6. The District Judge's argument is that Munawar Bag never owned more than 14/64ths in all in the property in suit; that, inasmuch as 7/6ths belonging to him had been brought to sale and purchased by Banarsi Das, he had only 7/64ths left, and, therefore, Ghazanfar Ali at his auction purchase took 21/64ths and not 28/64ths. If the contention of the mortgagees is correct, the only result would be that we should have to modify the decree of the Trial Court by reducing the share sought to be redeemed by the plaintiff and also the amount of the mortgage-money to be paid by the plaintiff proportionately; that is to say, to the extent of 7/64ths in each case. We think, however, that on this point the Trial Court was substantially right and the learned District Judge wrong, Banarsi Das, having himself attached and brought to sale the entire share of 14/64ths as the property of Munawar Beg and having profited by the price bid at the auction by Ghazanfar Ali, inasmuch as the money realised by the auction sale vas applied in satisfaction of Banarsi Das'a own decree, he is not entitled to plead that not Munawar Beg but he himself was, at the date of Ghazanfar Ali's auction purchase, the owner of 7/64ths out of the aforesaid 14/64ths.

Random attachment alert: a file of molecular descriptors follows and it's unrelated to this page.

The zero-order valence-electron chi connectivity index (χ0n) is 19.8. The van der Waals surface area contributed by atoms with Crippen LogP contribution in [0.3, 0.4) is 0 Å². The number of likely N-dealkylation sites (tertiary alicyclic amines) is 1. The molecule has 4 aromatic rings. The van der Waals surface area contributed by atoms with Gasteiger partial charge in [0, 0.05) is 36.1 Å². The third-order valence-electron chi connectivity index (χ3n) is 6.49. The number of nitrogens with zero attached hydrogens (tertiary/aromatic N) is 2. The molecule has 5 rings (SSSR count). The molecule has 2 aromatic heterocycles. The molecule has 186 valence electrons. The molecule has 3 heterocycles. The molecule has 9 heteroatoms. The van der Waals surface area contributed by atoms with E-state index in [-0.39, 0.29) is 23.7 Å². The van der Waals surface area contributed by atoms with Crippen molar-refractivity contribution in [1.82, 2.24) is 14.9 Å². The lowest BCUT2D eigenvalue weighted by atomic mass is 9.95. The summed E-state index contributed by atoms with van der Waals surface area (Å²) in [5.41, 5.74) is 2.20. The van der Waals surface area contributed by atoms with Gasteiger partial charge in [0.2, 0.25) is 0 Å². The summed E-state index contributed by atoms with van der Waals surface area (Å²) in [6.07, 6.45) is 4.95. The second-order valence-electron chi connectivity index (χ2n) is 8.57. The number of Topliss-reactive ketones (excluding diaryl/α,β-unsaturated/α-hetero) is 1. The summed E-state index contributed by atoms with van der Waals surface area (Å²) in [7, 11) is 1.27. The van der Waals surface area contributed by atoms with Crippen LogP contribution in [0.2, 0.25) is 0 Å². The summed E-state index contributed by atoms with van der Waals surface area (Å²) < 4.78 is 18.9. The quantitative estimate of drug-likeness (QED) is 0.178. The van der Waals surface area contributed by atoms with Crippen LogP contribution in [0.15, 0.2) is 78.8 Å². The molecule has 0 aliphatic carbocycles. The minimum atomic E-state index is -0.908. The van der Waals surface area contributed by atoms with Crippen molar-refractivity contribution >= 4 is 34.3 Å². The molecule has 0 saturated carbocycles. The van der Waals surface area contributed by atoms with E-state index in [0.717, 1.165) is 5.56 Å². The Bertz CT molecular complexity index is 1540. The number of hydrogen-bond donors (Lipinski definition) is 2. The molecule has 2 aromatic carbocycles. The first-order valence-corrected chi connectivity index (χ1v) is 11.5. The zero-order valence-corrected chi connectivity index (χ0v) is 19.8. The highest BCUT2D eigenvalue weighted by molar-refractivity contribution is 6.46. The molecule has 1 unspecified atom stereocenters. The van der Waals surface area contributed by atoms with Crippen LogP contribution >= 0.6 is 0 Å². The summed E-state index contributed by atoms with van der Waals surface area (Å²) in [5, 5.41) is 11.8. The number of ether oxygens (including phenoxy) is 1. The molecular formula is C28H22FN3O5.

7. In our opinion, therefore, the decree of the Trial Court was correct and did not require any amendment on the part of the lower Appellate Court. We set aside the order under appeal and substitute for it an order dismissing the appeal to the Court below and affirming the decree of the Court of first instance. The plaintiff is entitled to his costs in this and the lower Appellate Court.